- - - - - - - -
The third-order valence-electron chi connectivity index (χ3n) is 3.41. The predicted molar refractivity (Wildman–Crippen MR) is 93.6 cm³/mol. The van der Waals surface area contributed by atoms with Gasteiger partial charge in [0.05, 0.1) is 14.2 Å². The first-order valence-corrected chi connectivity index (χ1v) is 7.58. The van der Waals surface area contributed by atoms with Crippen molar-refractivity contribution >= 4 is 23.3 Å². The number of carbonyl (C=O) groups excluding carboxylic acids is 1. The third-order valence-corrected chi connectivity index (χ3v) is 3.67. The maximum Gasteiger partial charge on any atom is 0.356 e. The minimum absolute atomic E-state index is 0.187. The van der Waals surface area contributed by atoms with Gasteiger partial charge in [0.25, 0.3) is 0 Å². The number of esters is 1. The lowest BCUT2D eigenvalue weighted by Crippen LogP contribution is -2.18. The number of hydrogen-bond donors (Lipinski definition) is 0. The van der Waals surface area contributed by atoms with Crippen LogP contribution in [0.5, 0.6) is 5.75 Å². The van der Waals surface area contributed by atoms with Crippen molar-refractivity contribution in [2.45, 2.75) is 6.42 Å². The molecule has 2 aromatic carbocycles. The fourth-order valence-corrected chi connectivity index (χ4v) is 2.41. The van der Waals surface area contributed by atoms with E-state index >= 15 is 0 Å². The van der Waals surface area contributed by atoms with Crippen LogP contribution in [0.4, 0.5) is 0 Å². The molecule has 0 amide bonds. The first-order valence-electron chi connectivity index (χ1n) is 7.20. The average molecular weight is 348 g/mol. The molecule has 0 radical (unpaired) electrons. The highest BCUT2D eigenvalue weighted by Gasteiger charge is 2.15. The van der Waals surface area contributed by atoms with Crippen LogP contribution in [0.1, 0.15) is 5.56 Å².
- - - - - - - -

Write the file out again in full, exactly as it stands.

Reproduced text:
The third-order valence-electron chi connectivity index (χ3n) is 3.41. The predicted molar refractivity (Wildman–Crippen MR) is 93.6 cm³/mol. The van der Waals surface area contributed by atoms with Gasteiger partial charge in [0.05, 0.1) is 14.2 Å². The first-order valence-corrected chi connectivity index (χ1v) is 7.58. The van der Waals surface area contributed by atoms with Crippen molar-refractivity contribution >= 4 is 23.3 Å². The number of carbonyl (C=O) groups excluding carboxylic acids is 1. The third-order valence-corrected chi connectivity index (χ3v) is 3.67. The maximum Gasteiger partial charge on any atom is 0.356 e. The minimum absolute atomic E-state index is 0.187. The van der Waals surface area contributed by atoms with Gasteiger partial charge in [0.25, 0.3) is 0 Å². The number of esters is 1. The lowest BCUT2D eigenvalue weighted by Crippen LogP contribution is -2.18. The number of hydrogen-bond donors (Lipinski definition) is 0. The van der Waals surface area contributed by atoms with Crippen LogP contribution in [0.5, 0.6) is 5.75 Å². The van der Waals surface area contributed by atoms with Crippen molar-refractivity contribution in [2.45, 2.75) is 6.42 Å². The molecule has 2 aromatic carbocycles. The fourth-order valence-corrected chi connectivity index (χ4v) is 2.41. The van der Waals surface area contributed by atoms with E-state index >= 15 is 0 Å². The van der Waals surface area contributed by atoms with Crippen LogP contribution in [0.4, 0.5) is 0 Å². The molecule has 0 amide bonds. The first-order valence-electron chi connectivity index (χ1n) is 7.20. The average molecular weight is 348 g/mol. The molecule has 0 radical (unpaired) electrons. The highest BCUT2D eigenvalue weighted by Gasteiger charge is 2.15. The van der Waals surface area contributed by atoms with Crippen LogP contribution in [0.1, 0.15) is 5.56 Å².